With Master Data Management (MDM) coming to the forefront of both the operational and business intelligence space, it is essential to be aware of the benefits and risks involved in this discipline. Having to agree upon a standardized view of information across multiple business areas and on the accompanying processes and procedures for the utilization of that information can appear to be an overwhelming task. Without an active management strategy in place, this could be an insurmountable undertaking. To help meet these demands, more and more companies understand the importance of implementing Data Governance as a key element of their MDM initiative. Many companies credit a strong Data Governance program for the success of their MDM implementations.
A Data Governance implementation requires a holistic view involving people, processes, and technology. It requires an organization-wide cultural change toward understanding data as a strategic asset; every person must recognize that they have some sort of data accountability. As such, it is critical that organizational change management (OCM) tools and techniques be employed to mitigate risk to your organization’s ROI.
In order to have a successful Data Governance program, employees at different levels of the organization must work together. This is accomplished by designation and assignment into the Executive, Strategic, Tactical, and Operational levels.
The Executive level includes the sponsor(s) of the initiative and executive representatives from other lines of business. This group removes organizational roadblocks to the Data Governance effort.
The Strategic level houses the Data Governance Steering Committee, which encompasses representatives from different areas of the business who are responsible and accountable for data related decisions that concern more than one area of the business. Among the strategic decisions the Steering Committee has to make are the approval of data policies, methodology, priorities, tool, and technology evaluation.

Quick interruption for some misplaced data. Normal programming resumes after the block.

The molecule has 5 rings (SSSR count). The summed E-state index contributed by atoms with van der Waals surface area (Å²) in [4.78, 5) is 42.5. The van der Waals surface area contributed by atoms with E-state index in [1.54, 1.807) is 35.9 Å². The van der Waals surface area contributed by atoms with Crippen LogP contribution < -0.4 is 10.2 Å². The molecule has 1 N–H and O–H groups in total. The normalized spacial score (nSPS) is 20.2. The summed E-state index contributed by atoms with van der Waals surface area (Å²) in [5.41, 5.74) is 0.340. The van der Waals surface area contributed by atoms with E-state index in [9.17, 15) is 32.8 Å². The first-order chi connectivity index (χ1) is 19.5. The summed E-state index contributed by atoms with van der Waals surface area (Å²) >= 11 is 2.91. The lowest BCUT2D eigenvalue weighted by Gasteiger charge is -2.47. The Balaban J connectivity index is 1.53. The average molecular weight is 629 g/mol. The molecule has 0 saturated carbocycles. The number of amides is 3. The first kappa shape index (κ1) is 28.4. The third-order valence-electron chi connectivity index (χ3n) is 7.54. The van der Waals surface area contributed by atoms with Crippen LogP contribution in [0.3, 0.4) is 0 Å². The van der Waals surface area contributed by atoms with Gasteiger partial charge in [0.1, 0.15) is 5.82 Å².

At the Tactical level, individuals should come from a business unit, functional area, or information technology (IT). Although they represent a specific area of the organization within the enterprise, as members of an integrated program, they look at issues from other business perspectives. The responsibilities of this group include resolving issues pertaining to data in their domain, classifying data, and securing business rules.
The Operational group is function-specific and has the responsibility of day-to-day data operation. They support the entire data lifecycle, which includes data definition, measuring and ensuring data quality, and monitoring data utilization, among other things.